Tuesday, July 23

London banks note the outflow of financial professionals

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London banks recorded the relocation of employees to EU countries

Britain is still feeling the negative effects of Brexit. London banks report that about 7,000 financial professionals have already left the capital to work and live in the European Union. However, this number turned out to be lower than experts had previously predicted. In their opinion, 400 more financiers should have left London.
Back in 2016, when the UK just held a referendum to leave the EU, analysts said that the outflow of workers in the financial sector would be about 12.5 thousand people. Such figures did not materialize, and it shows that many people have been able to adapt to the changed conditions.
A number of experts are quite skeptical. They do not rule out the possibility that the relocation of specialists from Britain may continue. A new wave of outflow of workers in the financial sector may be associated with the checks initiated by the European Central Bank. The regulator plans to conduct an analysis of financial institutions from the EU, which have offices in London. Such banks will have to prove that the number of their staff meets the requirements of the European Union to grant a license to operate.

London banks

At the same time, the Bank of England is fully interested in ensuring that the country’s financial institutions do not cut positions for managers. As noted by analysts, it is extremely difficult for many banks to retain full-time staff due to various factors. The British financial sector, like the global one, is going through a difficult time due to the pandemic, geopolitical tensions, and changing demands from the regulator.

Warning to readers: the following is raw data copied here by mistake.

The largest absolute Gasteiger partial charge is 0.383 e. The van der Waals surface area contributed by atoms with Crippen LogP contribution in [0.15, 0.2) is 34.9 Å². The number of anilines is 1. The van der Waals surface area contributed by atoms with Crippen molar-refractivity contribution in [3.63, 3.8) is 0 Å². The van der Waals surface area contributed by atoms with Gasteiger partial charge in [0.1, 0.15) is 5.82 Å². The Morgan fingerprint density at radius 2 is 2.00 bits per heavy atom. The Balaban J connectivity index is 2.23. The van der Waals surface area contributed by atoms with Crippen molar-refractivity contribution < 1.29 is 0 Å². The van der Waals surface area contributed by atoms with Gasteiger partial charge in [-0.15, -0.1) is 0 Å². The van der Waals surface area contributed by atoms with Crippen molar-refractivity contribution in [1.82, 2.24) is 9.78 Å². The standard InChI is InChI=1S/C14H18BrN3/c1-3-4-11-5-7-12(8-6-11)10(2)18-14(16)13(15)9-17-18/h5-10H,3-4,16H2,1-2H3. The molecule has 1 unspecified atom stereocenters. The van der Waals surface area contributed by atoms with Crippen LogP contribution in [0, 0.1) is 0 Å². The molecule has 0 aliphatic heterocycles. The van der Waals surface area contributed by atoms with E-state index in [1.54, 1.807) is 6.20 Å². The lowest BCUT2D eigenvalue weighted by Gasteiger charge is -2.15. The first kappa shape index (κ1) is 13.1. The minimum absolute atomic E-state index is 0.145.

Many professionals are quitting their jobs at British banks and moving to other countries. Popular cities for relocation include Paris, Dublin, and Frankfurt. Currently, financial institutions have moved from London to European countries about 1.3 trillion pounds. In this regard, experts admit that over time there may be no commercial expediency in the placement of major offices of EU banks in London. However, this forecast concerns the long-term outlook.
The process of Britain’s exit from the European Union was quite difficult for both sides. It took a long time for the countries to negotiate the points of the trade agreement, some of them caused heated discussions, but in the end, it was possible to come to an optimal solution. Many of the EU standards are still in force in the UK, and there are new regulations that manufacturers and exporters are adopting. A number of issues are still under consideration, but progress is being made. Brussels and London are still building a chain of cooperation, trying different options for the relationship, which in the future will allow them to become reliable partners for each other and put all disagreements in the past.

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